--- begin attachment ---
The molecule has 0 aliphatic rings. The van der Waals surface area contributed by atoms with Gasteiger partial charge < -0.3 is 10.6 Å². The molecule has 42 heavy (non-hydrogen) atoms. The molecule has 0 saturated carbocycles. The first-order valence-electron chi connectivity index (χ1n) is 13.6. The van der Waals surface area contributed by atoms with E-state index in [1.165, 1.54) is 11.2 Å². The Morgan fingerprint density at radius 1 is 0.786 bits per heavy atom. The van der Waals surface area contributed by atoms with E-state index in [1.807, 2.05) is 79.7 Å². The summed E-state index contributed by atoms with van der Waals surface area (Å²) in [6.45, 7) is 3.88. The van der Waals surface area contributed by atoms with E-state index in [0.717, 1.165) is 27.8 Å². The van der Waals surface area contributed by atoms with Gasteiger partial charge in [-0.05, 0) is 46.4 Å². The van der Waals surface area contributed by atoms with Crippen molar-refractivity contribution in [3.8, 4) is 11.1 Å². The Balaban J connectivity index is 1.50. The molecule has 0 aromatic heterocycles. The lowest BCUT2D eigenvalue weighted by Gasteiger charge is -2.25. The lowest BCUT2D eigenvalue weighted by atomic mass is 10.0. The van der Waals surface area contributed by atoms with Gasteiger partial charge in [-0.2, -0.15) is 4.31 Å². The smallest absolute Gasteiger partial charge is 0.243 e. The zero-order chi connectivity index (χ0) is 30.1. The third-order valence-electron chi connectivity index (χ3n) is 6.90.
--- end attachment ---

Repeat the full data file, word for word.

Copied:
The molecule has 0 aliphatic rings. The van der Waals surface area contributed by atoms with Gasteiger partial charge < -0.3 is 10.6 Å². The molecule has 42 heavy (non-hydrogen) atoms. The molecule has 0 saturated carbocycles. The first-order valence-electron chi connectivity index (χ1n) is 13.6. The van der Waals surface area contributed by atoms with E-state index in [1.165, 1.54) is 11.2 Å². The Morgan fingerprint density at radius 1 is 0.786 bits per heavy atom. The van der Waals surface area contributed by atoms with E-state index in [1.807, 2.05) is 79.7 Å². The summed E-state index contributed by atoms with van der Waals surface area (Å²) in [6.45, 7) is 3.88. The van der Waals surface area contributed by atoms with E-state index in [0.717, 1.165) is 27.8 Å². The van der Waals surface area contributed by atoms with Gasteiger partial charge in [-0.05, 0) is 46.4 Å². The van der Waals surface area contributed by atoms with Crippen molar-refractivity contribution in [3.8, 4) is 11.1 Å². The Balaban J connectivity index is 1.50. The molecule has 0 aromatic heterocycles. The lowest BCUT2D eigenvalue weighted by Gasteiger charge is -2.25. The lowest BCUT2D eigenvalue weighted by atomic mass is 10.0. The van der Waals surface area contributed by atoms with Gasteiger partial charge in [-0.2, -0.15) is 4.31 Å². The smallest absolute Gasteiger partial charge is 0.243 e. The zero-order chi connectivity index (χ0) is 30.1. The third-order valence-electron chi connectivity index (χ3n) is 6.90.